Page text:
Purpose and Meaning
Another serious mistake of some non-inerrantists is to believe that purpose determines meaning. Vanhoozer claims “I propose that we identify the literal sense with the illocutionary act the author is performing” (Enns, 220). The locutionary act is what the author is saying, and the illocutionary act is why (purpose) he said it. The what may be in error; only the why (purpose) is without error. This is why Vanhoozer comes up with such unusual explanations of Biblical texts.
For example, when Joshua commanded the sun to stand still (Josh. 10), according to Vanhoozer, this does not correspond to any actual and unusual phenomena involving an extra day of daylight. Rather, it simply means, as he believes that the purpose (illocutionary act) indicates, that Joshua wants “to affirm God’s covenant relation with his people” (Vanhoozer, Linguistic Approach to Christian Theology, 106).
Likewise, according to Vanhoozer, Joshua is not affirming the literal truth of the destruction of a large walled city (Josh. 6). He contends that “simply to discover ‘what actually happened’” is to miss the main point of the discourse, which is to communicate a theological interpretation of what happened (that is, God gave Israel the land) and to call for right participation in the covenant” (Vanhoozer, Five Views, 228). That is why Joshua wrote it, and that alone is the inerrant purpose of the text.
However, as we have explained in detail elsewhere (Geisler, Systematic Theology, in One Volume, chap. 10), purpose does not determine meaning. This becomes clear when we examine crucial texts. For example, the Bible declares “Do not cook a young goat in its mother’s milk” (Exod. 23:19). The meaning of this text is very clear, but the purpose is not, at least not to most interpreters. Just scanning a couple commentaries from off the shelf reveals a half dozen different guesses as to the author’s purpose. Despite this lack of unanimity on what the purpose is, nonetheless, virtually everyone understands what the meaning of the text is. An Israelite could obey this command, even if he did not know the purpose for doing so (other than that God had commanded him to do so). So, knowing meaning stands apart from knowing the purpose of a text. For example, a boss could tell his employees, “Come over to my house tonight at 8 p.m.” The meaning (what) is clear, but the purpose (why) is not. Again, understanding the meaning is clear apart from knowing the purpose.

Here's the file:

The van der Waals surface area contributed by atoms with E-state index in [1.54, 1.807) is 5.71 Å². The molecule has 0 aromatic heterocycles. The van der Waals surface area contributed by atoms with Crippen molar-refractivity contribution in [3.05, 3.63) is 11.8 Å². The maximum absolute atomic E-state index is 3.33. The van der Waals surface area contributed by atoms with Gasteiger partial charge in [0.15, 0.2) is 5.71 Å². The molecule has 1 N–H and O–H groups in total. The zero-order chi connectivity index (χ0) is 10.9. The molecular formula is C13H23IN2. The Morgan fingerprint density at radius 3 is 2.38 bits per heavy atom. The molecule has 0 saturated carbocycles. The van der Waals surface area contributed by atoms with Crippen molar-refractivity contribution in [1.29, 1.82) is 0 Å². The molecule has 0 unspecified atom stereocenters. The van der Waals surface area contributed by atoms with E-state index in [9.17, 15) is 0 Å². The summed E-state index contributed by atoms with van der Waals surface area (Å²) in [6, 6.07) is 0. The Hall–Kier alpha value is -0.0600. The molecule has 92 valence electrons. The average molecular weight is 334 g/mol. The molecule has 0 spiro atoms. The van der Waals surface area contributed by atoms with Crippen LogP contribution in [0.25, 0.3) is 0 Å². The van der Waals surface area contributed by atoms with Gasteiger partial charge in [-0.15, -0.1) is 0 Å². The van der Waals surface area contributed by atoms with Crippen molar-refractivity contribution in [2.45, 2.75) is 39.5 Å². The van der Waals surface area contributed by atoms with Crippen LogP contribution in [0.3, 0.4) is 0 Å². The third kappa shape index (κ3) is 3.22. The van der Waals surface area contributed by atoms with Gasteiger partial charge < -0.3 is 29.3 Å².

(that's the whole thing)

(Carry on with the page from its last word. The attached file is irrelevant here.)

This does not mean that knowing the purpose of a statement cannot be interesting and even enlightening. If you knew your boss was asking you to come to his house because he wanted to give you a million dollars, that would be very enlightening, but it would not change the meaning of the statement to come over to his house that night. So, contrary to many non-inerrantists, purpose does not determine meaning. Further, with regard to biblical texts, the meaning rests in what is affirmed, not in why it is affirmed. This is the reason that inerrantists speak of propositional revelation and many non-inerratists tend to downplay or deny it (Vanhoozer, 214). The meaning and truth of a proposition (affirmation or denial about something) is what is inspired. Inerrancy deals with truth, and truth resides in propositions, not in purposes.
Limited inerrantists and non-inerrantists often take advantage of an ambiguity in the word “intention” of the author in order to insert their own heterodox views on the topic. When traditional unlimited inerrantists use the phrase “intention of the author” they use it in contrast to those who wish to impose their own meaning on the text in contrast to discovering what the biblical author intended by it. So, what traditional unlimited inerrantists mean by “intention” is not purpose (why) but expressed intention in the text, that is, meaning. They were not asking the reader to look for some unexpressed intention behind, beneath, or beyond the text. Expressed intention refers to the meaning of the text. And it would be better to use the word meaning than the world intention. In this way the word intention cannot be understood as purpose (why), rather than meaning or expressed intention (what) which is found in the text. To put it simply, there is a meaner (author) who expresses his meaning in the text so that the reader can know what is meant by the text. If one is looking for this objectively expressed meaning (via historical-grammatical hermeneutics) it limits the meaning to the text and eliminates finding the meaning beyond the text in some other text (i.e., in some alien extra-biblical genre).
Mike Licona is a case in point. He redefines “error” to include genre that contains factual errors. He claims that “intentionally altering an account” is not an error but is allowed by the Greco-Roman genre into which he categorizes the Gospels, insisting that a CSBI view cannot account for all the data (MP3 recording of his ETS lecture 2013).